Lesson: Scales in 3rds, 6ths, Octaves, and 10ths

This exercise is from my new book Classical Guitar Technique: Essential Exercises, Scales, and ArpeggiosThe 122 page book includes: Practice Routines, Tips, 100 Open String Exercises, 120 Giuliani Arpeggios, Scales, Slur Exercises, Shifts, Finger Independence, Barre, Tremolo, Common Harmonics, and much more.

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Scales in 3rds, 6ths, Octaves, and 10ths – There are an endless number of exercises for finger independence and stretching but playing scales in various intervals provides an excellent workout and adds musical context and variety. Since this is not a scale encyclopedia I’ve limited the number of exercises to major scales with one page for each interval. I’ve written out all the scales in solid form but also practice in broken form.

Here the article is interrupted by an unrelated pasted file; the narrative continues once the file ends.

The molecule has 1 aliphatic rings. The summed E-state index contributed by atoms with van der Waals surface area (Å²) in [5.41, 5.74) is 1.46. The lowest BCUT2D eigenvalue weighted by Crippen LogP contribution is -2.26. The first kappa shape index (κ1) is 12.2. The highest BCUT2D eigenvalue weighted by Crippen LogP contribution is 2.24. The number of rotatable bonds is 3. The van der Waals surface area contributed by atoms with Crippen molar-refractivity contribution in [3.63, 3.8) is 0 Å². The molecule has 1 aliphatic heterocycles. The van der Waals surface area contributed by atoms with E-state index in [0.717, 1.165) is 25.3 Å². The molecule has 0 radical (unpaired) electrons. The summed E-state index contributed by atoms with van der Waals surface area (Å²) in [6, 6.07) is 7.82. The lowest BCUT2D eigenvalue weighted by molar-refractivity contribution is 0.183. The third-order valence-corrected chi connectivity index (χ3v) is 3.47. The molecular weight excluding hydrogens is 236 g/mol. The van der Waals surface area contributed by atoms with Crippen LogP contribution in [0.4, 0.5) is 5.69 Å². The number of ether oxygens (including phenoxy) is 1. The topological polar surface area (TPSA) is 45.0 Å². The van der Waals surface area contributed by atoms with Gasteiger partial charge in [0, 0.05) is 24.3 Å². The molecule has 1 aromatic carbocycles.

Why are the bass notes in 6ths not the root of the scale (in C Major in 6ths why is C not the bass note)? Using inverted 3rds (which are 6ths) allows the harmonic progression of triads to stay intact. So the chords in Roman numerals are I, ii, iii, IV, V, vi, vii°, I (capitals being major and small being minor). So that C and E in the bass in the first interval is a C major chord, the D and F from the next one is a D minor chord etc. This is harmonically pleasing and makes the connection to the natural harmonic progression in the key of C.

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